Air Transworld Ltd v Bombardier Inc.

JurisdictionEngland & Wales
CourtQueen's Bench Division (Commercial Court)
JudgeThe Hon. Mr Justice Cooke,THE HON MR JUSTICE COOKE
Judgment Date20 Feb 2012
Neutral Citation[2012] EWHC 243 (Comm)
Docket NumberCase No: 2010-1046

[2012] EWHC 243 (Comm)

IN THE HIGH COURT OF JUSTICE

QUEEN'S BENCH DIVISION

COMMERCIAL COURT

Royal Courts of Justice

Strand, London, WC2A 2LL

Before:

The Hon Mr Justice Cooke

Case No: 2010-1046

Between:
Air Transworld Limited
Claimant
and
Bombardier Inc
Defendant

Stephen Kenny QC and George Woods (instructed by Messrs Stocker Brunton Solicitors) for the Claimant

Michael Crane QC and Tom Weisselberg (instructed by Messrs Jones Day Solicitors) for the Defendant

Hearing dates: 30, 31, January, 1-3 and 6-7 February 2012

THE HON MR JUSTICE COOKE The Hon. Mr Justice Cooke

Introduction

1

In this action the claimant, a Gibraltar registered company, seeks a declaration that it has validly rejected a Challenger 605 private jet aircraft, purchased new from the defendant, a Canadian manufacturer, based at Dorval near Montreal, Canada. The claimant submits that the contract of sale has been rescinded by rejection of the aircraft and claims a refund of the purchase price following that rejection, or alternatively damages if it was not entitled to reject.

2

The claimant is a company controlled by Mr Antonio Mosquito, a resident of Angola. He also controlled another Angolan company, Angoil SA which entered into an Aircraft Purchase Agreement (the APA) with the defendant to buy a new Challenger 605 aircraft, built according to a limited edition specification. On the 26 th April 2007, the APA was assigned to the claimant by way of an Assignment Agreement, to which the defendant was also party. It is the claimant's case that the jet was to be Mr Mosquito's personal private jet and that the companies were merely vehicles through which, as their alter ego, he acted.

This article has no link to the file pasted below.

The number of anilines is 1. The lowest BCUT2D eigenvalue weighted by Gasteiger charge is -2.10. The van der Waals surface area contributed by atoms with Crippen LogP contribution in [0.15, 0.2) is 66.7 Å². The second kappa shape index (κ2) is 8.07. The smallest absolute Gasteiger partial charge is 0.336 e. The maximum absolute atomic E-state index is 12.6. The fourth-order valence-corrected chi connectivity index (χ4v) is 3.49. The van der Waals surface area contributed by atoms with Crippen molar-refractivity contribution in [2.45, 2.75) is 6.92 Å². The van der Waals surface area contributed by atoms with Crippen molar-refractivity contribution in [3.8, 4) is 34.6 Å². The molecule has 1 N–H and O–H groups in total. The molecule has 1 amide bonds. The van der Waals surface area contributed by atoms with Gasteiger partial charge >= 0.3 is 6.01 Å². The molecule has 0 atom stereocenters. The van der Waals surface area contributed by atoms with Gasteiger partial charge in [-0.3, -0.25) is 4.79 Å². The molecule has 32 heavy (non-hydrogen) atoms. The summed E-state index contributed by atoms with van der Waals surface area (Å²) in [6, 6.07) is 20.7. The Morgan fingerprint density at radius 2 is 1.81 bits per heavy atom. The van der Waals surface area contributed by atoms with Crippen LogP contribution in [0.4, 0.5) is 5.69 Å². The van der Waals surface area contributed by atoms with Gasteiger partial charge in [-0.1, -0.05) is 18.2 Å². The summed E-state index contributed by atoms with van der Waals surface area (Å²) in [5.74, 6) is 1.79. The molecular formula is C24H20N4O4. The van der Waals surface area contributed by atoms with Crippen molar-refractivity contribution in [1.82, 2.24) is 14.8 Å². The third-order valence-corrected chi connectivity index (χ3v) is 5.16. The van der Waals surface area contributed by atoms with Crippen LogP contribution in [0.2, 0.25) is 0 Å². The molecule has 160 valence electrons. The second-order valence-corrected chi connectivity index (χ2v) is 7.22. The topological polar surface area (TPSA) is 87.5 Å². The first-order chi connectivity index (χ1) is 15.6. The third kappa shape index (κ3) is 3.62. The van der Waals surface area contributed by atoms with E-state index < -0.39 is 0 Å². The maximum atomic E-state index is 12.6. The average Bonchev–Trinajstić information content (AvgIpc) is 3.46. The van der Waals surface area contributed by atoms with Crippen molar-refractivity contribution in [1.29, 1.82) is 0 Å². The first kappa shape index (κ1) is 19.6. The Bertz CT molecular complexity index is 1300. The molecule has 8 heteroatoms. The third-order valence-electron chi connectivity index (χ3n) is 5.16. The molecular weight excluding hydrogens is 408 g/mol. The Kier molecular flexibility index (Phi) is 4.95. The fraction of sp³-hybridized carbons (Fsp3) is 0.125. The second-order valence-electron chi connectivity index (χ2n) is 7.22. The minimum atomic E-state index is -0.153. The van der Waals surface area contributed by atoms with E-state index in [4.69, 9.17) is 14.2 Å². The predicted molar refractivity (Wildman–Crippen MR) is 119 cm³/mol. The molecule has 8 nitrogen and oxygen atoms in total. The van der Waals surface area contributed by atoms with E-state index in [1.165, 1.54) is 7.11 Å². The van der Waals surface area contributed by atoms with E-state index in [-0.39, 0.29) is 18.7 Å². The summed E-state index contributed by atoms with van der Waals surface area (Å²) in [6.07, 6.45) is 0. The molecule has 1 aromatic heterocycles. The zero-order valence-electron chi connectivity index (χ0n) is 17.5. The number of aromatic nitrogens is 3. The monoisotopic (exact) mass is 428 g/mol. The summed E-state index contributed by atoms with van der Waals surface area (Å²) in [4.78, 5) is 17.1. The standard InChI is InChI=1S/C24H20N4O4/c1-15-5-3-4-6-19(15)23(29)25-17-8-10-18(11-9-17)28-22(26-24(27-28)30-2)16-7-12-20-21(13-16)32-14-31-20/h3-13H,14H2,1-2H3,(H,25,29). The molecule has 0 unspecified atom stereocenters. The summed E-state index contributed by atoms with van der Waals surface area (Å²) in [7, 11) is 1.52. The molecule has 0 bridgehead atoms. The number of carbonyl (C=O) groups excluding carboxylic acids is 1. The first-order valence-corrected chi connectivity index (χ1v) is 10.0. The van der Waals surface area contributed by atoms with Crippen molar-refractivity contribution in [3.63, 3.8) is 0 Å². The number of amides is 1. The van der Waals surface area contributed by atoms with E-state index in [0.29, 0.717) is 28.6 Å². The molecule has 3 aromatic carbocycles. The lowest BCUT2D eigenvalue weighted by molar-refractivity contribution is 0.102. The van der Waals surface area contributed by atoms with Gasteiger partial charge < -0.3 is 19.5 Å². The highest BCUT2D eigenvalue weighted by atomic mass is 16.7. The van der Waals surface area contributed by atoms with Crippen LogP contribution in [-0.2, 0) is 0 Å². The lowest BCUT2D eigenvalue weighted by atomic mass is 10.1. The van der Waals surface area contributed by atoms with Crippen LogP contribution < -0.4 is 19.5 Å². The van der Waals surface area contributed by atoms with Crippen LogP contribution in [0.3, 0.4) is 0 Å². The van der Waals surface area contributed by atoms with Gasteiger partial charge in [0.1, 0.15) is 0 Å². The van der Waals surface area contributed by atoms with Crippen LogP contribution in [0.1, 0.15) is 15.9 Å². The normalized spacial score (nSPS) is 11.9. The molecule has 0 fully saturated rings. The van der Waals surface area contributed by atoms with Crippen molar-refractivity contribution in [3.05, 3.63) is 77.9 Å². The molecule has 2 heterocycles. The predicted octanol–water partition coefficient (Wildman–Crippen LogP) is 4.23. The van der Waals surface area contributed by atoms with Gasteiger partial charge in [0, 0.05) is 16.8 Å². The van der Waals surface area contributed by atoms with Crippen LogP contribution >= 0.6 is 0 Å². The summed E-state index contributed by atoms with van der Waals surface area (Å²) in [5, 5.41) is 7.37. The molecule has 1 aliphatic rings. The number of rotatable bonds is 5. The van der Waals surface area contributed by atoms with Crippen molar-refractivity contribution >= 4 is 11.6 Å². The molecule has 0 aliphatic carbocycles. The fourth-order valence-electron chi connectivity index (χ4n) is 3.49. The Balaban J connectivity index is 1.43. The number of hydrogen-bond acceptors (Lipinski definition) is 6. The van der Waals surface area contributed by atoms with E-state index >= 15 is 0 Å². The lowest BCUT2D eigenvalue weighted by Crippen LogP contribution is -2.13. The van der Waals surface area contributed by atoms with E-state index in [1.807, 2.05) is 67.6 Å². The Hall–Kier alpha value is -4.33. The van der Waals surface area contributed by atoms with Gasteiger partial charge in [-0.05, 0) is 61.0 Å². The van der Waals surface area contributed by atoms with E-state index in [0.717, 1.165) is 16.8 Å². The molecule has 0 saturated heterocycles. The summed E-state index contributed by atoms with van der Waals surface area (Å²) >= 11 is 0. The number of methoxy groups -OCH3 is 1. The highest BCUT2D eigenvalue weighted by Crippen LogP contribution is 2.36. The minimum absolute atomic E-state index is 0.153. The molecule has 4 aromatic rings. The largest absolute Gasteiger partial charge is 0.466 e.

3

Whilst there are a range of issues relating to the condition of the aircraft on delivery, which cannot be determined at this trial because of late development in the parties' respective cases, it is common ground that the jet was formally delivered to the claimant on the 27 th March 2009 and that the claimant wrote a letter of rejection of the aircraft on the 5 th July 2010, whilst the jet was at the defendant's premises in Hartford, Connecticut, for investigation following an incident on 19 th/20 th May 2010 when the aircraft had to make an unscheduled landing at a military airfield in Algeria on only one of the twin engines, because of a problem with the main engine driven pump in the No.1 left hand hydraulic system which had been powering the aircraft's flight controls. (Either of the left or right hand systems can be used for this purpose).

4

At the risk of oversimplifying the issues, I can summarise the essential dispute between the parties on the pleadings as being a battle in which the claimant alleged that the aircraft did not correspond with description, was not of satisfactory quality and was unfit for purpose within the meaning of Sections 13 and 14 of the Sale of Goods Act 1979 (as amended). The defendant relied upon the terms of the APA as excluding such liability under statute and replacing it with the warranties set out in the APA, of which, it says, it is not in breach. Moreover, the defendant contended that, in any event, the problems which were encountered by the aircraft during service did not represent a breach of any of the terms implied by statute as to the condition of the jet on delivery and merely represented the sort of issues which can arise with a highly complex piece of machinery during service, even if, on two particular occasions (the first and last flight) they gave rise to particularly unfortunate and distressing consequences.